I can imagine two voice versions of the original text where the first voice, Bill's, reads the text in the order I have suggested and a second voice, Bob's, performs the internal images as improvised sound poems, maybe interspersing those with snatches of text from the four outer faces. I have a very vague sense that this text was performed something in this manner at the Experimental Poetry Workshop at the National Poetry Centre around the time of publication.


I have no intention of trying to explain Bill's text nor exhaustively listing all its sources; even if I were capable. However it is instructive to note the sources of the two internal images.

To the right of the title page, when viewed in the manner I suggest above, is a somewhat blurred image which is actually a view of the Horseshoe falls looking from the top of the cliffs to the north of Goat Island. This is the point from which Bob and Bill would have taken the lift down to the shore at the foot of the cliff. However, this view is by an unknown artist made sometime between 1829 and 1927. Bill's image takes only the top two thirds of the artists sketch which can be viewed online here. The image was scanned, probably from a postcard Bill bought at the time, using a thermal image scanner which literally burnt holes in a wax stencil to recreate a version of the image. The technology works in much the same way as early fax machines. Even given the limitations of this technology, and Bob used it extensively to reproduce sound texts, book covers and the like, the image is not well reproduced. The vertical bar to the right of the image, which I had taken to be telegraph or electricity pole before finding the original image online, is almost certainly an artefact of the scanning process.

The Biddle Steps were constructed in 1829 and offered the visitor a route down to the shore below, an iron, spiral staircase wound its way down inside the wooden structure the top of which can just be seen. At the bottom of this torturous staircase was the entrance to the Cave of Winds, a large set of natural caverns. This was a popular attraction which is no longer accessible: the caves having collapsed as a result of blasting during the building of the hydroelectric power station in the middle of the twentieth century. The Biddle steps were demolished in 1927 and eventually replaced by the current elevator system. Not only are the Biddle Steps no longer there but neither is the tower that can be seen standing precipitously on the edge of the Horseshoes Falls in the background. The tower was demolished because a bigger tower was being built elsewhere near the falls. At the same time the land between the tower and Goat Island was backfilled and visitors can now walk across dry land to the point where the tower once stood. The view of the Horseshoe Falls from this viewpoint at the time of Bill and Bob's visit, and to this day, is thus dramatically different from the one presented in the text.

The second image, yawing to the left of the title page, is of a set of 9 views, sketched by Bill, of a particular rock variously obscured by spray resulting from the turbulence at the bottom of the Bride's Veil Falls. Being a far simpler image this has scanned quite well.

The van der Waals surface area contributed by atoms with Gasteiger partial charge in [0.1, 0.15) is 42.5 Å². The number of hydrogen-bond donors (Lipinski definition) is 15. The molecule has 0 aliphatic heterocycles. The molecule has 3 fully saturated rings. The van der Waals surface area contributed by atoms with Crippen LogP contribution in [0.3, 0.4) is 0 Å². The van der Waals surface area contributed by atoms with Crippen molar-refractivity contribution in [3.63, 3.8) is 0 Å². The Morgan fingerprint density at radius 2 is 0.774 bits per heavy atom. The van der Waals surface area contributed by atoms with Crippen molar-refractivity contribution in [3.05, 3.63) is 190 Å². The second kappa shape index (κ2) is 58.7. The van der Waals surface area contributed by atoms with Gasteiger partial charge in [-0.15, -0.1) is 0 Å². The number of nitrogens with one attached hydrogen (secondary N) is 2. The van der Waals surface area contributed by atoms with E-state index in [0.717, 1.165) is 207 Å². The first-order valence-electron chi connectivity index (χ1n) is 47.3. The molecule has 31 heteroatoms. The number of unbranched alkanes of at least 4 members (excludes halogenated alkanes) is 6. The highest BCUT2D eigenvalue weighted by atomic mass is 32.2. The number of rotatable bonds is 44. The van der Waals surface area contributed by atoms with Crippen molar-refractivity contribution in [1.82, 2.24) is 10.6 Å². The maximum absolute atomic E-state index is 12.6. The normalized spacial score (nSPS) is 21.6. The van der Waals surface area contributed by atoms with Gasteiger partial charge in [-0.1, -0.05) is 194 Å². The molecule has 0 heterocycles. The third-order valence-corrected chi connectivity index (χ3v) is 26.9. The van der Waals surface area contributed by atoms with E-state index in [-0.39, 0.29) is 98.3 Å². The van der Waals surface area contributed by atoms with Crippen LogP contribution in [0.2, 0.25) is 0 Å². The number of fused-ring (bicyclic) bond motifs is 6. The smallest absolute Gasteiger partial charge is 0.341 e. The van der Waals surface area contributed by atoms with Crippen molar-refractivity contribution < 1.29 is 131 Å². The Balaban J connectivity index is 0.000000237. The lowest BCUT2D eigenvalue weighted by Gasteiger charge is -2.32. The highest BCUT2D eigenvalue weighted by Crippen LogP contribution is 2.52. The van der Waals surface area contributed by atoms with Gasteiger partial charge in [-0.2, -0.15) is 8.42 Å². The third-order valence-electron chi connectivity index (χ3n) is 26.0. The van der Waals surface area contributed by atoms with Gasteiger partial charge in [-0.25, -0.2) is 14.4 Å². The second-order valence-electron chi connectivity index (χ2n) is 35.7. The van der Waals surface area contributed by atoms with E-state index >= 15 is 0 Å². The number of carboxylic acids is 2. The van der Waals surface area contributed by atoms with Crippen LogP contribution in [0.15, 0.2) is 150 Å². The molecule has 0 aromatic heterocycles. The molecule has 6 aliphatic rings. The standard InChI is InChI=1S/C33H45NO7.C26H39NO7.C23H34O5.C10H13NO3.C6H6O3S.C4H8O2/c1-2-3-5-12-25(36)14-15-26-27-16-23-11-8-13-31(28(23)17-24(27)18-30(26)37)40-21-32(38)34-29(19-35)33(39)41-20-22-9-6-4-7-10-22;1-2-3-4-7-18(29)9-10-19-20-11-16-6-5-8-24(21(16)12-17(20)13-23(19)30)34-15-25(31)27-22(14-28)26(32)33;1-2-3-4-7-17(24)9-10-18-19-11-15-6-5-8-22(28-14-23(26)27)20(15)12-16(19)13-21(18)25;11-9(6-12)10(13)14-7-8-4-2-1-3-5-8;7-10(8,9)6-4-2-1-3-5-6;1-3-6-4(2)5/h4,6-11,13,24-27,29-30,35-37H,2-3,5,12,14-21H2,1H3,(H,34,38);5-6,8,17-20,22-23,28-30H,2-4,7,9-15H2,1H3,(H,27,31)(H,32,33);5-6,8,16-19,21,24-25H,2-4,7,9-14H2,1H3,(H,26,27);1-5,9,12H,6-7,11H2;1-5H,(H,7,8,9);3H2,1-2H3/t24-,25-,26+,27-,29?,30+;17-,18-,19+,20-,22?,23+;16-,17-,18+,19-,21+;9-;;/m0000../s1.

Bill is taking us from a view of the falls at the top of the cliffs on Goat Island to the bottom of those cliffs in the dense swirling, vaporous mists at the bottom. That I believe is the starting point, the stimulus for the four stanzas on the outer surfaces.

Turning a Page

One of the things that intrigues me about this text is the relationship between it, as a decidedly non-standard book form, and a paper book, a printed book, a pBook of regular page structure. In respect of a typical pBook, turning a page, the relationship between recto and verso, the set of places, page views, this objectifies is an unnoticed, almost completely non-semiotic act, performed on the vast majority of pBooks without thought.

But what about The HorseShoe Falls (Niagara)? Are these structural relationships different, absent? In fact turning a page is exactly what we do when we re-orient the text to view particular surfaces except that in turning one page we have to turn all pages about a point located somewhere within the 'empty' inner cube. But recto and verso are more fluid concepts in this case. The text on the reverse of a surface does not have much if anything to do with the order of viewing. There are possible orderings of surfaces as I have suggested but the strict ordering of pages determining the correlation of rectos and versos does not hold. There is certainly the notion of the surface before and the surface after but this is related to the order of viewing the pages and not their physical ordering into a spine. In a sense this text does have a spine but it is more of an abstract concept of spine: the point about which the text can be turned; and turning in this context is a three dimensional turning, pitch, yaw and roll, about a point. The Horseshoe Falls (Niagara) takes the concept of a pBook and abstracts away from it and in doing so only suggests its structure to the reader. Structure becomes a puzzle for the reader to play with and this play augments the normal process of semiosis. The inner, contained surfaces, connote a non-dynamic viewpoint while the outer surfaces denote a cycle that repeats but does not have to end. Moving between the two sets of surfaces connotes a change of mode. The very act of turning a page augments the normally proscribed semiosis of strictly ordered surfaces of signs as in a pBook. Playing with this text as object becomes a conscious part of meaning making.

For a number of years I have been both researching and authoring texts which require this type of conscious play. The general term for such works is Ergodic but in my words the interactive and maybe electronic book: The ieBook: in other words, will be published as an ieBook sooner or later. As a result of this process I have had in mind for some months the image of a text that fits in my hands and is thus about the size a of thick paperback, a somewhat oversized Rubik’s Cube of a text, one that I have to handle in a sculptural, a far more consciously haptic way in order to access all there is to be read.. I now realise that this text of Bill's is an excellent example of this type of text, an ieBook, that I had been thinking about. This case study will become a part of The ieBook.

In the meantime, more on this subject can be found in "Readers, Players and eLiterature", a paper presented at the eLit by/with Performance Symposium, Arnolfini Gallery, Bristol: online here.